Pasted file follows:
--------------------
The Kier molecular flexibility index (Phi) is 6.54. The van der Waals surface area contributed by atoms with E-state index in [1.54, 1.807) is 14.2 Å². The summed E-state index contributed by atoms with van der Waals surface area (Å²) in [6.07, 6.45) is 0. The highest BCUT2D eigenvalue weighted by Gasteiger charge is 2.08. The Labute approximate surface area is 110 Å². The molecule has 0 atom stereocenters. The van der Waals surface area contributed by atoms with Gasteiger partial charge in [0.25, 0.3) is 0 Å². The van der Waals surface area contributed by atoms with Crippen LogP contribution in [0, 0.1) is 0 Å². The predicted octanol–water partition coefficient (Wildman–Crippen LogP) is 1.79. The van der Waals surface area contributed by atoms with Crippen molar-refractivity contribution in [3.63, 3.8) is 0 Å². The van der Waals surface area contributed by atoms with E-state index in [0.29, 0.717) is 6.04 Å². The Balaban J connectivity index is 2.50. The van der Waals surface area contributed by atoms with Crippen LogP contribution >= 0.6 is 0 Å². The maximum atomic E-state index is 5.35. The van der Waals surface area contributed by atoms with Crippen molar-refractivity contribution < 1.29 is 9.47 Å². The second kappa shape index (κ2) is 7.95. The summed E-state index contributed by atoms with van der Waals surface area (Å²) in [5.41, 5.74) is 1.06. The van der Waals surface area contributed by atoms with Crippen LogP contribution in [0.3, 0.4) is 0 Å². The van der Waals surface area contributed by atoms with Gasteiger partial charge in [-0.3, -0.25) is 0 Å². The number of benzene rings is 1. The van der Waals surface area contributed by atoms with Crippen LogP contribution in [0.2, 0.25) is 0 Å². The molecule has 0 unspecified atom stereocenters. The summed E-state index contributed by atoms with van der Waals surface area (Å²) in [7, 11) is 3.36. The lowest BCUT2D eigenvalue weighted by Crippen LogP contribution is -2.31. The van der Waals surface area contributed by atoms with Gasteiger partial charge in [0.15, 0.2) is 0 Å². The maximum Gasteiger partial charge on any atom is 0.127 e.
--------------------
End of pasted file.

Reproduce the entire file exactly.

The Kier molecular flexibility index (Phi) is 6.54. The van der Waals surface area contributed by atoms with E-state index in [1.54, 1.807) is 14.2 Å². The summed E-state index contributed by atoms with van der Waals surface area (Å²) in [6.07, 6.45) is 0. The highest BCUT2D eigenvalue weighted by Gasteiger charge is 2.08. The Labute approximate surface area is 110 Å². The molecule has 0 atom stereocenters. The van der Waals surface area contributed by atoms with Gasteiger partial charge in [0.25, 0.3) is 0 Å². The van der Waals surface area contributed by atoms with Crippen LogP contribution in [0, 0.1) is 0 Å². The predicted octanol–water partition coefficient (Wildman–Crippen LogP) is 1.79. The van der Waals surface area contributed by atoms with Crippen molar-refractivity contribution in [3.63, 3.8) is 0 Å². The van der Waals surface area contributed by atoms with E-state index in [0.29, 0.717) is 6.04 Å². The Balaban J connectivity index is 2.50. The van der Waals surface area contributed by atoms with Crippen LogP contribution >= 0.6 is 0 Å². The maximum atomic E-state index is 5.35. The van der Waals surface area contributed by atoms with Crippen molar-refractivity contribution < 1.29 is 9.47 Å². The second kappa shape index (κ2) is 7.95. The summed E-state index contributed by atoms with van der Waals surface area (Å²) in [5.41, 5.74) is 1.06. The van der Waals surface area contributed by atoms with Crippen LogP contribution in [0.3, 0.4) is 0 Å². The van der Waals surface area contributed by atoms with Gasteiger partial charge in [-0.3, -0.25) is 0 Å². The number of benzene rings is 1. The van der Waals surface area contributed by atoms with Crippen LogP contribution in [0.2, 0.25) is 0 Å². The molecule has 0 unspecified atom stereocenters. The summed E-state index contributed by atoms with van der Waals surface area (Å²) in [7, 11) is 3.36. The lowest BCUT2D eigenvalue weighted by Crippen LogP contribution is -2.31. The van der Waals surface area contributed by atoms with Gasteiger partial charge in [0.15, 0.2) is 0 Å². The maximum Gasteiger partial charge on any atom is 0.127 e.